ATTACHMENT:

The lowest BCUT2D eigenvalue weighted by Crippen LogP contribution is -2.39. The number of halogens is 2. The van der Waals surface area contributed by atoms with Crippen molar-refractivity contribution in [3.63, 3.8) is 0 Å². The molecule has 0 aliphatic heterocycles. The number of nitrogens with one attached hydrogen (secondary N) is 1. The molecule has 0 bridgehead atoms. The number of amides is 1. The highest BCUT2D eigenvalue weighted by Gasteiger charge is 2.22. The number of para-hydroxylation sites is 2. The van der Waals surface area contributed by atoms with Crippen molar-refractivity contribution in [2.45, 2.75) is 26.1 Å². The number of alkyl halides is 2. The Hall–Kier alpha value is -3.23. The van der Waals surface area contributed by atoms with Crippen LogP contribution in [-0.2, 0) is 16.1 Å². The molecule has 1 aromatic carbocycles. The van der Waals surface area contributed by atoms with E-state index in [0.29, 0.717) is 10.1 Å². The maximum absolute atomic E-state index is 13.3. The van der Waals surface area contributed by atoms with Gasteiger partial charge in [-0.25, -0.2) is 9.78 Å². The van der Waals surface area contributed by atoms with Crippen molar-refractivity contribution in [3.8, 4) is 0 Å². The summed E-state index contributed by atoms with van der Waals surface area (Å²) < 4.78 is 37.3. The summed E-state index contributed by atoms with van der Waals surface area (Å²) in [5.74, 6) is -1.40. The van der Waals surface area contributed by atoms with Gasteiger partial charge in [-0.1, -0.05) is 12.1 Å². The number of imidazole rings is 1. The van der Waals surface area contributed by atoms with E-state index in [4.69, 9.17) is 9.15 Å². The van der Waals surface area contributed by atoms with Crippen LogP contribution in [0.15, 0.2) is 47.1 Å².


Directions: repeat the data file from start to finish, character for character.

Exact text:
The lowest BCUT2D eigenvalue weighted by Crippen LogP contribution is -2.39. The number of halogens is 2. The van der Waals surface area contributed by atoms with Crippen molar-refractivity contribution in [3.63, 3.8) is 0 Å². The molecule has 0 aliphatic heterocycles. The number of nitrogens with one attached hydrogen (secondary N) is 1. The molecule has 0 bridgehead atoms. The number of amides is 1. The highest BCUT2D eigenvalue weighted by Gasteiger charge is 2.22. The number of para-hydroxylation sites is 2. The van der Waals surface area contributed by atoms with Crippen molar-refractivity contribution in [2.45, 2.75) is 26.1 Å². The number of alkyl halides is 2. The Hall–Kier alpha value is -3.23. The van der Waals surface area contributed by atoms with Crippen LogP contribution in [-0.2, 0) is 16.1 Å². The molecule has 1 aromatic carbocycles. The van der Waals surface area contributed by atoms with E-state index in [0.29, 0.717) is 10.1 Å². The maximum absolute atomic E-state index is 13.3. The van der Waals surface area contributed by atoms with Gasteiger partial charge in [-0.25, -0.2) is 9.78 Å². The van der Waals surface area contributed by atoms with Crippen molar-refractivity contribution in [3.8, 4) is 0 Å². The summed E-state index contributed by atoms with van der Waals surface area (Å²) < 4.78 is 37.3. The summed E-state index contributed by atoms with van der Waals surface area (Å²) in [5.74, 6) is -1.40. The van der Waals surface area contributed by atoms with Gasteiger partial charge in [-0.1, -0.05) is 12.1 Å². The number of imidazole rings is 1. The van der Waals surface area contributed by atoms with E-state index in [4.69, 9.17) is 9.15 Å². The van der Waals surface area contributed by atoms with Crippen LogP contribution in [0.15, 0.2) is 47.1 Å².